Here is what is missing from the current coverage and conversations about the strike: Where do we go from here? How do we protect the creative industry and those who produce the art that so many Americans consume every day – now and into the future?
In 2023, we must do more than just change the conversation.
We must have concrete action in the form of an agreement that protects the working actors the industry relies on. This deal must include:
- Compensation based in economic fairness. Crucially, minimum pay must increase to keep up with inflation so our members aren’t falling behind year after year. Contribution caps set decades ago have to be updated for inflation so they stop holding our health and retirement funds back with inadequate contributions from employers. Actors shouldn’t have to pay out of pocket for travel expenses when working away from home — that should be reimbursed just like these same companies do for their execs.
- Protections against actors and performers having their identities and talent taken from them using AI without informed consent and pay. Performers need provisions that require informed consent and fair compensation when digital replicas of their performance and likeness are created or used. If AI is going to be incorporated into the entertainment industry, it must be done in a way that respects actors, and their individual right to control their own bodies, voice, image, and likeness, whether in real or digital form. Nothing less than that is going to be acceptable.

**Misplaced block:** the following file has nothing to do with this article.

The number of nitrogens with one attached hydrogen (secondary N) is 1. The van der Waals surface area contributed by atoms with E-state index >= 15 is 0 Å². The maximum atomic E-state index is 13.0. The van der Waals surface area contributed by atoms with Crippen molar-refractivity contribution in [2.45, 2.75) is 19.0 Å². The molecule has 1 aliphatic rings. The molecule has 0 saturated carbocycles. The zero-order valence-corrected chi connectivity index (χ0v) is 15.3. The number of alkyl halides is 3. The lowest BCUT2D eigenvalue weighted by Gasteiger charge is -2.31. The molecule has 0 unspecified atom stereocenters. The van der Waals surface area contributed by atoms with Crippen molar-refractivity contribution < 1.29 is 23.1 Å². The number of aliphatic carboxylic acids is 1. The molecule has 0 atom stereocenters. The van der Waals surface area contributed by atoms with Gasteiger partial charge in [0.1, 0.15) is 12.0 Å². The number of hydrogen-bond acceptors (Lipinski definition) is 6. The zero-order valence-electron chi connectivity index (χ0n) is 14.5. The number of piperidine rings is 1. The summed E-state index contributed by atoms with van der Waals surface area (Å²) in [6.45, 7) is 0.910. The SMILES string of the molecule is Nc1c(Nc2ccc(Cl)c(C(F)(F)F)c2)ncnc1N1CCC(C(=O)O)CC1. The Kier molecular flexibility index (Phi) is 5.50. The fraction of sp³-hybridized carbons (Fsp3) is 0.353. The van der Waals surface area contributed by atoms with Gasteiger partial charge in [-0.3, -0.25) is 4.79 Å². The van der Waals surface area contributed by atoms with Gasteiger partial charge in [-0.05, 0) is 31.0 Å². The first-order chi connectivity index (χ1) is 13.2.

- Meaningful sharing in the revenue from streaming platforms built on actors’ backs. The current streaming model fails to share the revenue that is generated entirely due to the work of the creative talent in this industry, especially including the faces, voices and likenesses of our members. The public doesn’t subscribe to streaming services because of their fondness for the CEO. A reasonable share of that revenue paid to performers and other creators is the least these megacorporations can do to show the respect and fairness our members deserve and demand.
Many issues remain on the table, including key matters of basic dignity and respect, ranging from equal treatment for hair and makeup for our diverse community of performers to protecting the concept of the weekend from constant short-notice self-tape audition requests to getting a paycheck on time on a regular basis.
These are among the key issues that the studios have refused to move on. But they are essential as part of a fair deal.
SAG-AFTRA will always fight for the dignity of our members. SAG-AFTRA will always stand strong and united until a transformative agreement is achieved. And SAG-AFTRA will never apologize for demanding the fair and equitable deal our members rightfully deserve.
Studios and workers can both win. This doesn’t need to be a zero-sum game.
Studio and streamer CEOs: it’s time to step up, get personally involved, and come to the table.
Let’s move forward to a better future of respect for all workers. Let’s get equitable contracts in place for the creators (who you can’t do without), and let’s get back to the business of running the dream factory that drew many of us to the industry in the first place.